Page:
WHITESBURG, Kentucky: As a nurse in eastern Kentucky, Diane Watts is all too familiar with the ear-piercing screams of drug addicts suffering through withdrawal.
Comforting them through the pain and tremors has become a regular part of her job in the obstetrics unit at Whitesburg Appalachian Regional Hospital.
The number of infants born addicted to prescription drugs like OxyContin and methadone has sharply increased over the past year. In the newest twist to the prescription drug epidemic in the mountain region of Kentucky, hospitals have found themselves doubling as detox centers for babies hooked on powerful narcotics.
"From May 1998 to May 2002 we delivered three babies that were born addicted," Watts said. "But from May 2002 to May 2003, we saw 24 babies born addicted."
The increase in addicted babies is part of the legacy of abuse by adults of OxyContin and other prescription drugs in the mountain region. Scores have been jailed for black-market trafficking in painkillers, and several physicians have been indicted for over-prescribing drugs.
Watts, the nurse manager of obstetrics and pediatrics at the Whitesburg hospital in Kentucky, said her staff began to notice an increase in the number of babies born addicted to narcotics in November 2002, and began testing all expectant mothers for drugs.
Doctors at the University of Kentucky Family Practice Center in Hazard also started screening more of its obstetrics patients for drug abuse after four drug-addicted babies were born in February, said Dr. Chandramohan Batra, who worked at the center until June. Physicians at the Family Practice Center, a division of the University of Kentucky's Center for Rural Health, deliver only about eight babies each month, he said.
Doctors at the University of Kentucky Chandler Medical Center in Lexington, Kentucky also have seen an increase in babies born addicted to opiates. Dr. Henrietta Bada, chief of the division of neonatology, said that in 1997 the neonatal intensive care unit saw two babies exposed to opiates. From 2001 to 2002 that number increased to 20.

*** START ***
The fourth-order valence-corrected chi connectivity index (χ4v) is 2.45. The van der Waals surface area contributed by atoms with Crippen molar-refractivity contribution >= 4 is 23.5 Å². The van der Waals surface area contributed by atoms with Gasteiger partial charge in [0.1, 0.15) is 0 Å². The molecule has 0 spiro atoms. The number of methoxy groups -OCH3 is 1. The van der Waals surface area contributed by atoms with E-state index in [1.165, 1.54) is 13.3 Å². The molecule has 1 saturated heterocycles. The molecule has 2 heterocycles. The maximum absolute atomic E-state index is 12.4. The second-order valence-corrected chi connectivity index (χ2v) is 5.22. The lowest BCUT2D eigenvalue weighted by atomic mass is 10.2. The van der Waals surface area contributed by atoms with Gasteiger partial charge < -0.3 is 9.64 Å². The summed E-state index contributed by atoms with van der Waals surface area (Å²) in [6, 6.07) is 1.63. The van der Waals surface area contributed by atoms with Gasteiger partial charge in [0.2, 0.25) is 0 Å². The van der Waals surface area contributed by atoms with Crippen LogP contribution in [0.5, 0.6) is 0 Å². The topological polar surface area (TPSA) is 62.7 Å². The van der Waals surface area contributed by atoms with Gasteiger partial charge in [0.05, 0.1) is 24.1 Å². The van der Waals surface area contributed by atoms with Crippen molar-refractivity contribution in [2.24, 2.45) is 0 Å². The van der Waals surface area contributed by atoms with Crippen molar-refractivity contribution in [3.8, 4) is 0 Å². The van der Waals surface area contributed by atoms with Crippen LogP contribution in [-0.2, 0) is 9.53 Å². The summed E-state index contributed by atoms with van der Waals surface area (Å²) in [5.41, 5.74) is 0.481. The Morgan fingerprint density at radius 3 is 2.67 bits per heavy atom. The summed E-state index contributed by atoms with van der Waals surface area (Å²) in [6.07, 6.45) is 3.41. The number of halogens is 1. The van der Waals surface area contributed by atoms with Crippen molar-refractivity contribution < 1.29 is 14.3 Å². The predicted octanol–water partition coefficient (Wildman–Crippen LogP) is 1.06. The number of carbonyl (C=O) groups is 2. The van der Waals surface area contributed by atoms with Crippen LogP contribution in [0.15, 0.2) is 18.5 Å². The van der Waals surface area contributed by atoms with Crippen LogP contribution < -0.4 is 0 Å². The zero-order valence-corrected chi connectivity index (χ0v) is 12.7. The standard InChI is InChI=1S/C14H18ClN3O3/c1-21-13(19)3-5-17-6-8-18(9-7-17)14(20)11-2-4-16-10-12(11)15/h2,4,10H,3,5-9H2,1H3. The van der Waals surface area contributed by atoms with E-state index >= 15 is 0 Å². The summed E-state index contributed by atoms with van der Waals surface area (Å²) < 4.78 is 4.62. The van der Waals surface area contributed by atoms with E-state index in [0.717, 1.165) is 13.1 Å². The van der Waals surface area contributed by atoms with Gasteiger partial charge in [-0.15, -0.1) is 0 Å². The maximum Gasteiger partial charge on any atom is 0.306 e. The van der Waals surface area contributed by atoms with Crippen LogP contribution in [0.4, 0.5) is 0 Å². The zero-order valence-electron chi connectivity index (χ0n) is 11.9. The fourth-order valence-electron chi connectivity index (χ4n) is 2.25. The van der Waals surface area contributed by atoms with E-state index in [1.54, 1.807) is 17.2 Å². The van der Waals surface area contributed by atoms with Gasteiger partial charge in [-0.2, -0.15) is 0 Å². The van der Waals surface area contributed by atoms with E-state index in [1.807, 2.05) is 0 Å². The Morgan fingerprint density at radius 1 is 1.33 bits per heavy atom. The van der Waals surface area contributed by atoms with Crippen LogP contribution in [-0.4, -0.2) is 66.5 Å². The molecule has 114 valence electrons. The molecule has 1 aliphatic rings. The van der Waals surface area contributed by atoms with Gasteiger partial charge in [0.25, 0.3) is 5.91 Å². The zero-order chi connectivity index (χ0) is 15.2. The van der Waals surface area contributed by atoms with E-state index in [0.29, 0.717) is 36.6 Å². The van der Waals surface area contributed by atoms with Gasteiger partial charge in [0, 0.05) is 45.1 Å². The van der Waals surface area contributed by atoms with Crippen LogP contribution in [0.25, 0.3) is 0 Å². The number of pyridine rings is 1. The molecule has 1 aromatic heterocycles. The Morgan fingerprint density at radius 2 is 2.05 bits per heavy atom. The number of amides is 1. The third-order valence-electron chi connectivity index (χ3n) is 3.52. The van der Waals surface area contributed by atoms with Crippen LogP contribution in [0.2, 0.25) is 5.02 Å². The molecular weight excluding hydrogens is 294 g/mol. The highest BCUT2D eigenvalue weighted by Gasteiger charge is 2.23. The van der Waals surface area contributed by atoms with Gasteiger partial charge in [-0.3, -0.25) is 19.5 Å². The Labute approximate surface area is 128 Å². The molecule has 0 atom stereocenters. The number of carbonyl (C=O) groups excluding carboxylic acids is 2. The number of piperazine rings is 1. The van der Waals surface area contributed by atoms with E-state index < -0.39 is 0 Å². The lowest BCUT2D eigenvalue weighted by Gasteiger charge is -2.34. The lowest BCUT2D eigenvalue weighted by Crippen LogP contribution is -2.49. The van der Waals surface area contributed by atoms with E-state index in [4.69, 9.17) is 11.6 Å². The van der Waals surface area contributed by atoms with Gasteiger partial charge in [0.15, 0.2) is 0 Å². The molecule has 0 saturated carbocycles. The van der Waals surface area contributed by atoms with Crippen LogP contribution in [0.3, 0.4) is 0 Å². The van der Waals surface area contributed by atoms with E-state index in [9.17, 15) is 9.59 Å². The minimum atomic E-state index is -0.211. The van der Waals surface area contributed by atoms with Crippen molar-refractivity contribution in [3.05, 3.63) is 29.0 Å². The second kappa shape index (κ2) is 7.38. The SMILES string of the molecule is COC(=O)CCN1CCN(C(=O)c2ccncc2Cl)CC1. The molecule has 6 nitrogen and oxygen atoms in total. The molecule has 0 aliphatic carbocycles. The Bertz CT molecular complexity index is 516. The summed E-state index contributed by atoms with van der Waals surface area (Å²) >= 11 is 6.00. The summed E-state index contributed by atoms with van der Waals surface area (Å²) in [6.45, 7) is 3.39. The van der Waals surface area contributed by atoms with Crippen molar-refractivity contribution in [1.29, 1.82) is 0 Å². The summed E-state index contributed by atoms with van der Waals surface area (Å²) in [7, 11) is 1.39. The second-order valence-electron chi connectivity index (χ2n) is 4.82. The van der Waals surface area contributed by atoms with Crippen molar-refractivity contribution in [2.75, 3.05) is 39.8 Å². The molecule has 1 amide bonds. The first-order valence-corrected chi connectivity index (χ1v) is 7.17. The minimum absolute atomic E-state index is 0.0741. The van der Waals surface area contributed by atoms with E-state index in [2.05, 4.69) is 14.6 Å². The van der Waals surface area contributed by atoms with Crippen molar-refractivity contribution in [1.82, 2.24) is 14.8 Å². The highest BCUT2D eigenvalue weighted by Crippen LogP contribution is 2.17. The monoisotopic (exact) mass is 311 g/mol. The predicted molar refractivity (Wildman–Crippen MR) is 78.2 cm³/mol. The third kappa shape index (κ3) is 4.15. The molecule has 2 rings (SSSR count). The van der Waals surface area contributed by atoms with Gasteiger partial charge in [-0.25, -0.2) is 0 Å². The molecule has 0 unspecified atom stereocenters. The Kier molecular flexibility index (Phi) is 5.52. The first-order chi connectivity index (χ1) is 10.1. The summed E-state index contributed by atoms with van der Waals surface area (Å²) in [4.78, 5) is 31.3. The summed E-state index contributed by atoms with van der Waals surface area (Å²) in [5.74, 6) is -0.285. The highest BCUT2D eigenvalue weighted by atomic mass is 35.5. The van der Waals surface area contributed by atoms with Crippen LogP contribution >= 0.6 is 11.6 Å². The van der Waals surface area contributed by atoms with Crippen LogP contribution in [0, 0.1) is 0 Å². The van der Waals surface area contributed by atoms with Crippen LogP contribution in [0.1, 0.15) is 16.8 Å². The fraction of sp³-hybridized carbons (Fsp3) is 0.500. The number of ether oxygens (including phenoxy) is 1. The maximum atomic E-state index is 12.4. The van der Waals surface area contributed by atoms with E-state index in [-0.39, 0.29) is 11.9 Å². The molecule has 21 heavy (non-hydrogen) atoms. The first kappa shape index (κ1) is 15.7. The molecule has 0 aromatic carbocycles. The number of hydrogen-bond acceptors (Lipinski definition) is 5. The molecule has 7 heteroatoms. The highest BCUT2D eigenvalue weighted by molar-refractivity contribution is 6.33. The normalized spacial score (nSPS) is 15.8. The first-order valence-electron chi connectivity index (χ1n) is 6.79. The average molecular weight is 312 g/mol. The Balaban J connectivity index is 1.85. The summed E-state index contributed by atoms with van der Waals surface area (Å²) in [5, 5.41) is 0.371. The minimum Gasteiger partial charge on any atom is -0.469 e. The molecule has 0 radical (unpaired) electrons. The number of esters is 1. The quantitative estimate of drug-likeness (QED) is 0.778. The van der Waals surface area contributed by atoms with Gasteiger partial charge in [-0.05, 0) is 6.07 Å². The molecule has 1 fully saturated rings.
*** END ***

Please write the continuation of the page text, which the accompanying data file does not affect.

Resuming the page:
At Pikeville Methodist Hospital in Kentucky, the percentage of addicted babies jumped from 3 percent of the 200 treated each year in the hospital's neonatal intensive care to 6 percent in the past year, said Dr. Ruth Ann Shepherd, a neonatologist.
Watts said caring for drug-addicted babies can be physically and emotionally draining.
"You have to hold them a lot," she said. Babies experiencing drug withdrawal are very irritable and hard to comfort. They have this high-pitched cry and they're very jittery."
Drug-addicted babies also have trouble sleeping, eating and even breathing, Watts said.
Nurses working with these babies comfort the infants as much as possible and keep them in a quiet place, Watts said.
"Most drug-addicted moms are in denial and they think that if they go to a clinic it will be OK," Watts said. "The parents don't think the effects are that serious."
But withdrawal symptoms can be severe, including tremors and seizures, she said. Doctors have also seen an increased incidence of sudden infant death syndrome in babies addicted to methadone -- which is the drug most commonly seen at Whitesburg ARH Hospital in Kentucky, Watts said.